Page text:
To help candidates stay relaxed, ask questions like:

  • What was it like to work at [XYZ company]?
  • What would you be most excited and delighted to work on?
  • What are your expectations about your next position?
  • How can you differently and efficiently perform your role?

As your candidates give their responses, you will better understand their motivations, values, goals, and objectives. 

Finally, ask your candidates the next set of questions and clarify them about the next steps’ recruitment process. 

Assessment criteria on a scale of 1 (low) to 5 (excellent):

  • Diligence ⭐⭐⭐⭐⭐
  • Enthusiasm ⭐⭐⭐⭐⭐
  • Expectations ⭐⭐⭐⭐⭐

3: Pre-employment Assessments

Pre-employment assessments can help you refine your recruitment process by uncovering valuable personality traits and a candidate’s general cognitive ability to read, write and do basic maths. Better the connection with your candidates on the phone, more are chances that your candidates will invest their time in taking assessments. 

Always implement the following tests for most attracting qualified talents:

  • Numeracy Test (20 minutes)
  • Reading Comprehension Test (20 minutes)
  • Personality Test (20 minutes)

While assessing the results, don’t forget to look for compatibility with the role and the team. For example, if the position involves numbers and problem-solving, you want your candidate to have a high-score in general cognitive and intellectual ability. If the position involves planning and detail-orientation, you want a candidate with high consciousness.

However, not all pre-employment assessments are perfect, and you shouldn’t base a decision directly on their roles.

Assessment criteria on a scale of 1 (low) to 5 (great):

  • Cognitive and intellectual ability ⭐⭐⭐⭐⭐
  • Personality ⭐⭐⭐⭐⭐

4: Practical Assessments

The first three stages of the interview process are relatively generic, whereas the next three are adapted to assess the role’s specific skills. You can determine skills through interviews or practical assignments.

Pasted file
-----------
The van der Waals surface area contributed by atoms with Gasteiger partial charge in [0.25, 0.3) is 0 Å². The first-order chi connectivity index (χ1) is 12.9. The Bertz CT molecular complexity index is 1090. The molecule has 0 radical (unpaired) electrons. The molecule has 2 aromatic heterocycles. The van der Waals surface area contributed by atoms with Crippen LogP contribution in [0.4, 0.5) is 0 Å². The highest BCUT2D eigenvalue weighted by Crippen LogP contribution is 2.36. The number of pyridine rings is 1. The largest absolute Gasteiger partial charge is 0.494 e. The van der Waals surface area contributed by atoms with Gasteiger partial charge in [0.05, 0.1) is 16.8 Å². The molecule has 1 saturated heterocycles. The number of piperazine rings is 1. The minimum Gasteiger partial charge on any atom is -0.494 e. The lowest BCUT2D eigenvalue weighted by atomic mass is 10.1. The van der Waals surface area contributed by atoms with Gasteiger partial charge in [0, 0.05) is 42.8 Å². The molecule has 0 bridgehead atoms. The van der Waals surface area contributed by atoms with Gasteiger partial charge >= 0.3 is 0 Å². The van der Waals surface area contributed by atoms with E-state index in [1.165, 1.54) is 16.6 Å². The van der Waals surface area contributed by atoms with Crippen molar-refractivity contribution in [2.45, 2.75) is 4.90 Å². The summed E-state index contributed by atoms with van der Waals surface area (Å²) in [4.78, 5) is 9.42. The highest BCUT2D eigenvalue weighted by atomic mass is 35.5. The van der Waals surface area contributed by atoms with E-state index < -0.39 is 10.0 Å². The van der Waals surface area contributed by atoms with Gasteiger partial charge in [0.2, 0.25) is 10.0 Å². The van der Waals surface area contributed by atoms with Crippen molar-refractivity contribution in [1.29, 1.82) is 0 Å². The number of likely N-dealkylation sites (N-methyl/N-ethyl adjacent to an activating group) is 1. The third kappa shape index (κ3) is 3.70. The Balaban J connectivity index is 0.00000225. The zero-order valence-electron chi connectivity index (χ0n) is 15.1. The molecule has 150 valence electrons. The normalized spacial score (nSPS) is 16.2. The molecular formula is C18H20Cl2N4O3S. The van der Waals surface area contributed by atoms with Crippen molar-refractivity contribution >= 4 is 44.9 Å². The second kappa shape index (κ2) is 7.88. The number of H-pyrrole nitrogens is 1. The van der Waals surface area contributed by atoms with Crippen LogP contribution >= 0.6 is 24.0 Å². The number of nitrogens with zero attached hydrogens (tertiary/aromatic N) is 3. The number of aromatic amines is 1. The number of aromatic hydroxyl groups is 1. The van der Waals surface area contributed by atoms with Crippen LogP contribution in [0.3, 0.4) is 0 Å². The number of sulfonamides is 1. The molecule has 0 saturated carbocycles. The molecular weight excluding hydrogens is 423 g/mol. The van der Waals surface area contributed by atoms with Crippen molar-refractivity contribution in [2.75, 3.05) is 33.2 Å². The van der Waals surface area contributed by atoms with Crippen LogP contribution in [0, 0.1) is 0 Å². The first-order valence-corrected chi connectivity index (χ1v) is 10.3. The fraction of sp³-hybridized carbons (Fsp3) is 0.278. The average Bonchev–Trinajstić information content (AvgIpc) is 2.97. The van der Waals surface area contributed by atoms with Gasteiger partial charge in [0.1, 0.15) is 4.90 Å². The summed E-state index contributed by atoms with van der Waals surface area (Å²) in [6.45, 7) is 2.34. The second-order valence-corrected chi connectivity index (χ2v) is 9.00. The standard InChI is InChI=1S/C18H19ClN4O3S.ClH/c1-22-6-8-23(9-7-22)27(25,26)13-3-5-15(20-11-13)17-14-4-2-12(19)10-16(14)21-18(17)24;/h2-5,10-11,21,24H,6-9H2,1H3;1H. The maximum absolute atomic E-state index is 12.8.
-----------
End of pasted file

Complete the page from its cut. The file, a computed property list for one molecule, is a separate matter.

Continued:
Always run a practical assessment before the competency interview but after a phone screen. As with pre-employment checks, candidates need to be charmed with your recruitment process, and you also need to believe they’re a good fit for the position and company.

The practical assessments should contribute to a suitable format: design and presentation skills, for example, or planning.

Filter the tasks linked to the task analysis skills and look for skills that would fit a 60-90 minute assessment. Come up with creative assignment ideas. You can choose the following formats:

  • A document, for example: writing a situational email to a client
  • Spreadsheet, for example, financial analysis
  • A plan for a new project
  • Presentation on a new project
  • A design mock-up highlighting a new design sample

When presenting the assignment, create a short story to give some background and explain how it relates to the role. This context helps motivate the candidate. Also, indicate the skills you are assessing, how long the assignment should take, and how the candidate will submit their work.

Assessment criteria on a scale of 1 (low) to 5 (excellent):

  • Specific skill 1 ⭐⭐⭐⭐⭐
  • Specific skill 2 ⭐⭐⭐⭐⭐
  • Specific skill 3 ⭐⭐⭐⭐⭐

5: Competency Interview (1 hour)

In this Interview, the main goal is to rate any remaining skills by asking the candidate to reflect on past situations.

There’s an intense debate between recruiters over what types of questions are most effective, but it appears that behavioural problems have the edge. In other words, past behaviour is the best predictor of future behaviour.

You can start the Interview process by asking how the assignment went and what the candidate would have done if they’d had more time. Then, transition quickly into the behavioural Interview.

The secret to creating behavioural interview questions is to ask about extreme and hypothetical situations in which the required skill you’re testing would be essential — i.e., the worst, the hardest, the best, the easiest, and so on. You can use the following examples in your interviews:

  • Tell me about when you felt most overwhelmed at work (the skill to assess: organization).
  • Tell me about a time when you worked closely with someone entirely different from you (the skill of evaluating: adaptability/flexibility).
  • Tell me about the time when you have made the worst mistake at work (the skill of evaluating: conscientiousness).

As the candidate answers, take structured notes using the CARR framework — context, actions, results, and reflection — which helps you remember what candidates said. And ask questions that help you dig deeper into the skill you are assessing, like:

  • What exactly, were you expecting to accomplish?
  • What steps exactly did you take?
  • Can you elaborate on that further?